I Love Preachers…But…

12060011 I love Preachers. Always will. But…

Today, I sat through an amazing presentation by Tim Woodruff on preaching at the NACC. It really was tremendous. In it, Tim talked about the importance of quality preaching.

Then, during the Q & A, a Brother who I'm sure loves the Lord…said,

"Tell me if you think I'm wrong. I believe that 80% of church members can't tell the difference between a good sermon and a bad sermon. That's been my rationale (i.e, for not spending much time in prep)"

Huh?

Let alone that even if he was right–that still doesn't excuse poor sermon preparation. Do you think he's right about the percentage? I don't. If anyone really can't tell the difference, the number can't be high…no more than 5%. What do you think? Is he right? Am I wrong? What percentage would you say can't tell the difference?

Please tell me why you think they can't tell the difference…and why you think they can?

In general, I think preachers are more guilty of preaching beneath the church, not over it's head.

There, the pot is officially stirred 🙂

Dr. Tim Spivey is Lead Planter of New Vintage Church in San Diego, California. He is the author of numerous articles and one book, "Jesus: The Powerful Servant." A sought after speaker for events, Tim also serves as Adjunct Professor of Religion at Pepperdine University. Tim serves as a church consultant, and his writings are featured on ChurchLeaders.com, Church Executive magazine, Faith Village, Sermon Central, and Giving Rocket.

Please note: I reserve the right to delete comments that are offensive or off-topic.

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5 thoughts on “I Love Preachers…But…

  1. Depends on how this fella defines good preaching. Is good preaching entertaining? Is it deeply rooted in the Gospel? Is it challenging? Is it encouraging? Does it move people into mission?
    I think good preaching does all of these things. But I also think that a large number of people would define a good sermon by its entertainment and encouragement value? Challenging, rooted in the Gospel, and moving us into mission make us uncomfortable.
    Regardless, keep studying. Keep struggling with the text. Keep preaching the Word. Your congregation will be transformed by the Word of God if you are faithful in presenting it to them.

  2. Well, how would you define a good sermon vs a bad one? I don’t think there is an accepted rating system outside of the preacher circle. Is it good because its a textual criticism, or because it tugs the heart strings?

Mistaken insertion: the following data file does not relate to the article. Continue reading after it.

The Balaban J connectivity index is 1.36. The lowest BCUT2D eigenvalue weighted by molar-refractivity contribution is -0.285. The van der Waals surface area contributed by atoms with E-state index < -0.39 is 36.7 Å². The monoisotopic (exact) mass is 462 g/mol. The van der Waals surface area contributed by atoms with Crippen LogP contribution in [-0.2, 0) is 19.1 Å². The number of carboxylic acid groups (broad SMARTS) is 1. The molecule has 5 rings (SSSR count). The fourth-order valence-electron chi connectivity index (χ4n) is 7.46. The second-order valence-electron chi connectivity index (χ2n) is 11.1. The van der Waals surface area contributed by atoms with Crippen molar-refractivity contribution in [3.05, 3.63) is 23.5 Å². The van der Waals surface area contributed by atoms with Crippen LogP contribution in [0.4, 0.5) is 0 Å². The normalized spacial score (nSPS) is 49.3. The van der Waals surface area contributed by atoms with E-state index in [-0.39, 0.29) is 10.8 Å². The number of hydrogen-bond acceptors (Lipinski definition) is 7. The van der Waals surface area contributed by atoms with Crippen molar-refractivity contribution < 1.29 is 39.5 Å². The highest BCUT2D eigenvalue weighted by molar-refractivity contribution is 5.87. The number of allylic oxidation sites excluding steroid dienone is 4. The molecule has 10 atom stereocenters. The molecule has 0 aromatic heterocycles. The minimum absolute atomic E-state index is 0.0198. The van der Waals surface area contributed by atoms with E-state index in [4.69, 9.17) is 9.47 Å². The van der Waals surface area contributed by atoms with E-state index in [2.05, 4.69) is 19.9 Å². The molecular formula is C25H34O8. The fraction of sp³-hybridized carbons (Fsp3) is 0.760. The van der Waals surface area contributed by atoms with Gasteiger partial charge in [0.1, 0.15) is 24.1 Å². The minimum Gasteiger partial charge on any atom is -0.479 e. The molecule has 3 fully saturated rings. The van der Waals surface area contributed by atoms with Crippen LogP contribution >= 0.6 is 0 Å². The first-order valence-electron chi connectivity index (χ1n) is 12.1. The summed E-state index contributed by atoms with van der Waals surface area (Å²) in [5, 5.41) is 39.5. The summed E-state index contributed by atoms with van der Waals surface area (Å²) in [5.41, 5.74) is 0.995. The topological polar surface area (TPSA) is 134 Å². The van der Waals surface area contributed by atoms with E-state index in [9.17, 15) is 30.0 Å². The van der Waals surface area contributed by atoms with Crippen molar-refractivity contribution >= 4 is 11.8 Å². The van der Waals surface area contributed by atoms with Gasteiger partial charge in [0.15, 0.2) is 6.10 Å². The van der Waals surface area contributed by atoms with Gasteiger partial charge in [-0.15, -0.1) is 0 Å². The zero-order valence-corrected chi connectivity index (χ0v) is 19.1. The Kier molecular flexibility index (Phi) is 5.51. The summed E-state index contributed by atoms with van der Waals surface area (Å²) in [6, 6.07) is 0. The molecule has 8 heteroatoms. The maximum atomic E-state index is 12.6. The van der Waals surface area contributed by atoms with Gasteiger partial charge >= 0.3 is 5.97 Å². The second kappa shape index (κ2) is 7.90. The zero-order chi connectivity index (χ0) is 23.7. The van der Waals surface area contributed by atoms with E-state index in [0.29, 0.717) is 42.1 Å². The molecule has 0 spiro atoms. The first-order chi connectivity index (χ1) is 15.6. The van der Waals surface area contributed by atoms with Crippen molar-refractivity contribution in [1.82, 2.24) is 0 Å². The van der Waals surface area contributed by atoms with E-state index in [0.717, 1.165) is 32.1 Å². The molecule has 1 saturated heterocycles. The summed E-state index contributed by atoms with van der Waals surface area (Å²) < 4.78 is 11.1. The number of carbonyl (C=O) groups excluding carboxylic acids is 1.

I think judging a sermon can be pretty subjective, though its easy to say “wow that wasn’t a sermon so much as a stand up routine”. I think people do have the ability to grasp when there is some kind of substance there. But then how would you further quantify good, is there like a versus to opinion ratio, marks for technical excellence, using fonts in your power point slide that are not just default with Windows (haha); it can go on and on I think.
    It is not an excuse for lack of preparation though, that almost always shows. That sounds like someone (the person you quoted) who is getting a paycheck, without caring much about what he says.
    How would you rate a lesson? Is it based on delivery alone? How many people come forward? I know I appreciate the effort you put in every Sunday, and I also appreciate how serious you take your position, so even if you feel you are “off” one service, I never feel like you have not given it your best.

  3. I guess I just don’t understand……how can anyone not know the difference from a good/great sermon and a bad one? Surely most have heard many sermons in their life time and would know a good one when they heard
    it. They move you. All of your sermons were good/great ones for me because they moved me……..moved me towards God…..and I believe that takes lots of prep and hard work. Thank you!
    However, if you get five bad sermons in a row, you may not be listening when the sixth one is great.
    “In general, I think preachers are more guilty of preaching beneath the church, not over it’s head.” To me that is the core truth of preaching.

  4. You might want to consider a more precise definition of a “good sermon” versus a “bad sermon.” Depending on those definitions, as well as the situation in the local congregation, I can definitely see how a large minority (as much as 40%) can’t discern the difference in sermon quality from week to week. Plus, you have to consider those folks who criticize the sermon, no matter how good it is.
    Speaking of good sermons, I’m expecting to hear one this Sunday. I’m teaching class but then plan to drive up to NCCC for the 10:30 service. Looking forward to your A-game!

  5. Hmmm…..I think the percentage is higher than 5 for sure. Due to distracted listening and thought patterns mostly. I also think the level of education has something to do with it (talk about pot-stirring!). It also depends on what a church member has come to hear that morning. Sometimes people hear what they want to hear (or don’t hear what they don’t want to hear) ya know? I think his percentage guess is off—way too high. All that to say—I completely agree this should play no part whatsoever in the sermon prep—can’t believe that guy would even make that connection.